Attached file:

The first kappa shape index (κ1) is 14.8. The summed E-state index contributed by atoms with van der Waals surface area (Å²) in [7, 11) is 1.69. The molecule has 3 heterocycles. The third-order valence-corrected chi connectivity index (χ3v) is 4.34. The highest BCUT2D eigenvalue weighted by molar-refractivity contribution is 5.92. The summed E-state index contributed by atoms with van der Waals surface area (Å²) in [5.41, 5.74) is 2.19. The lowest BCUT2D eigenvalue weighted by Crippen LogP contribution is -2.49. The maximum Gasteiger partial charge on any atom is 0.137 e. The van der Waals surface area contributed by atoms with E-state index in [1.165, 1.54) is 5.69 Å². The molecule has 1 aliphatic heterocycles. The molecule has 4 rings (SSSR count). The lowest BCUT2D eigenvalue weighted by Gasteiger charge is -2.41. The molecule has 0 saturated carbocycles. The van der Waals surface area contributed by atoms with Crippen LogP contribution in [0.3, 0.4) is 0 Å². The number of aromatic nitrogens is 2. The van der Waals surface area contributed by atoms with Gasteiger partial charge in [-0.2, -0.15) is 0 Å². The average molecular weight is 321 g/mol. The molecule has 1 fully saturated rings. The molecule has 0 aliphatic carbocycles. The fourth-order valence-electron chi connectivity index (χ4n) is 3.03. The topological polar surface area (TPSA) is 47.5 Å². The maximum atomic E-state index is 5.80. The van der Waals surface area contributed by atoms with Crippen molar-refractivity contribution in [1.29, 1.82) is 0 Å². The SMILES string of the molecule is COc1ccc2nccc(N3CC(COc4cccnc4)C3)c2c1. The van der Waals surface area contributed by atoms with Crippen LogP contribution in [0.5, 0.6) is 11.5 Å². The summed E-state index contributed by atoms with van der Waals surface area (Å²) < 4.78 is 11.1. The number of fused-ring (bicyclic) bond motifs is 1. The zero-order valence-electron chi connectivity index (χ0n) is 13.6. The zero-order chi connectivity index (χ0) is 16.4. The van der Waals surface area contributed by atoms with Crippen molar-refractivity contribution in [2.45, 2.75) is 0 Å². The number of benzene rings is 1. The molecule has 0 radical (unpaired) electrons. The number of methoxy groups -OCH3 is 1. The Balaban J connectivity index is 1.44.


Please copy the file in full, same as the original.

The first kappa shape index (κ1) is 14.8. The summed E-state index contributed by atoms with van der Waals surface area (Å²) in [7, 11) is 1.69. The molecule has 3 heterocycles. The third-order valence-corrected chi connectivity index (χ3v) is 4.34. The highest BCUT2D eigenvalue weighted by molar-refractivity contribution is 5.92. The summed E-state index contributed by atoms with van der Waals surface area (Å²) in [5.41, 5.74) is 2.19. The lowest BCUT2D eigenvalue weighted by Crippen LogP contribution is -2.49. The maximum Gasteiger partial charge on any atom is 0.137 e. The van der Waals surface area contributed by atoms with E-state index in [1.165, 1.54) is 5.69 Å². The molecule has 1 aliphatic heterocycles. The molecule has 4 rings (SSSR count). The lowest BCUT2D eigenvalue weighted by Gasteiger charge is -2.41. The molecule has 0 saturated carbocycles. The van der Waals surface area contributed by atoms with Crippen LogP contribution in [0.3, 0.4) is 0 Å². The number of aromatic nitrogens is 2. The van der Waals surface area contributed by atoms with Gasteiger partial charge in [-0.2, -0.15) is 0 Å². The average molecular weight is 321 g/mol. The molecule has 1 fully saturated rings. The molecule has 0 aliphatic carbocycles. The fourth-order valence-electron chi connectivity index (χ4n) is 3.03. The topological polar surface area (TPSA) is 47.5 Å². The maximum atomic E-state index is 5.80. The van der Waals surface area contributed by atoms with Crippen molar-refractivity contribution in [1.29, 1.82) is 0 Å². The SMILES string of the molecule is COc1ccc2nccc(N3CC(COc4cccnc4)C3)c2c1. The van der Waals surface area contributed by atoms with Crippen LogP contribution in [0.5, 0.6) is 11.5 Å². The summed E-state index contributed by atoms with van der Waals surface area (Å²) < 4.78 is 11.1. The number of fused-ring (bicyclic) bond motifs is 1. The zero-order valence-electron chi connectivity index (χ0n) is 13.6. The zero-order chi connectivity index (χ0) is 16.4. The van der Waals surface area contributed by atoms with Crippen molar-refractivity contribution in [2.45, 2.75) is 0 Å². The number of benzene rings is 1. The molecule has 0 radical (unpaired) electrons. The number of methoxy groups -OCH3 is 1. The Balaban J connectivity index is 1.44.